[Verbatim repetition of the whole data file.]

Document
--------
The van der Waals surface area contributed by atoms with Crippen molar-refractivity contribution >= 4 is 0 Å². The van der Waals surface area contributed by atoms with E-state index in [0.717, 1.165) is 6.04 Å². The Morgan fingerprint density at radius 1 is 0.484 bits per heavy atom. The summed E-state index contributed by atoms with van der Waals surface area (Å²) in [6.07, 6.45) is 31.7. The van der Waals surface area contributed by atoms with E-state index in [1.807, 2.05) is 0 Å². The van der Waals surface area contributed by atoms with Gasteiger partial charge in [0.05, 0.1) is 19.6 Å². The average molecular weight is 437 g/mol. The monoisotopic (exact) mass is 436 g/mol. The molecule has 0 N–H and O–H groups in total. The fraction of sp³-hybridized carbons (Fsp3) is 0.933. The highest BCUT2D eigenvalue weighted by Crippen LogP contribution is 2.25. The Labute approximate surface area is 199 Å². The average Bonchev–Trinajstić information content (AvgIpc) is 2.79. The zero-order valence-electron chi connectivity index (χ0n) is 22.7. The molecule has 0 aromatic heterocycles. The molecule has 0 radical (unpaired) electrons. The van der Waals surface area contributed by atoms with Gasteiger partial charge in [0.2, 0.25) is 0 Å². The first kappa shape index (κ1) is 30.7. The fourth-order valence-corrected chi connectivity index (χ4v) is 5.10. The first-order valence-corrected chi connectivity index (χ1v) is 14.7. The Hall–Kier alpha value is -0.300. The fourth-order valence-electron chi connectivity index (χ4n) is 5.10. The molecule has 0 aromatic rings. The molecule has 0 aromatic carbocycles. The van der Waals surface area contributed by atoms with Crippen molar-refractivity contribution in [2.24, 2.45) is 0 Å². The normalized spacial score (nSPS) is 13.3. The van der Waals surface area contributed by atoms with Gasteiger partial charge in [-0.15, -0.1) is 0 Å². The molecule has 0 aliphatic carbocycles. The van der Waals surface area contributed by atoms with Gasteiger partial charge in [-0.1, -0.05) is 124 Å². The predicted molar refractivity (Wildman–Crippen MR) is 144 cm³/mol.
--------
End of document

The van der Waals surface area contributed by atoms with Crippen molar-refractivity contribution >= 4 is 0 Å². The van der Waals surface area contributed by atoms with E-state index in [0.717, 1.165) is 6.04 Å². The Morgan fingerprint density at radius 1 is 0.484 bits per heavy atom. The summed E-state index contributed by atoms with van der Waals surface area (Å²) in [6.07, 6.45) is 31.7. The van der Waals surface area contributed by atoms with E-state index in [1.807, 2.05) is 0 Å². The van der Waals surface area contributed by atoms with Gasteiger partial charge in [0.05, 0.1) is 19.6 Å². The average molecular weight is 437 g/mol. The monoisotopic (exact) mass is 436 g/mol. The molecule has 0 N–H and O–H groups in total. The fraction of sp³-hybridized carbons (Fsp3) is 0.933. The highest BCUT2D eigenvalue weighted by Crippen LogP contribution is 2.25. The Labute approximate surface area is 199 Å². The average Bonchev–Trinajstić information content (AvgIpc) is 2.79. The zero-order valence-electron chi connectivity index (χ0n) is 22.7. The molecule has 0 aromatic heterocycles. The molecule has 0 radical (unpaired) electrons. The van der Waals surface area contributed by atoms with Gasteiger partial charge in [0.2, 0.25) is 0 Å². The first kappa shape index (κ1) is 30.7. The fourth-order valence-corrected chi connectivity index (χ4v) is 5.10. The first-order valence-corrected chi connectivity index (χ1v) is 14.7. The Hall–Kier alpha value is -0.300. The fourth-order valence-electron chi connectivity index (χ4n) is 5.10. The molecule has 0 aromatic rings. The molecule has 0 aromatic carbocycles. The van der Waals surface area contributed by atoms with Crippen molar-refractivity contribution in [2.24, 2.45) is 0 Å². The normalized spacial score (nSPS) is 13.3. The van der Waals surface area contributed by atoms with Gasteiger partial charge in [-0.15, -0.1) is 0 Å². The molecule has 0 aliphatic carbocycles. The van der Waals surface area contributed by atoms with Gasteiger partial charge in [-0.1, -0.05) is 124 Å². The predicted molar refractivity (Wildman–Crippen MR) is 144 cm³/mol.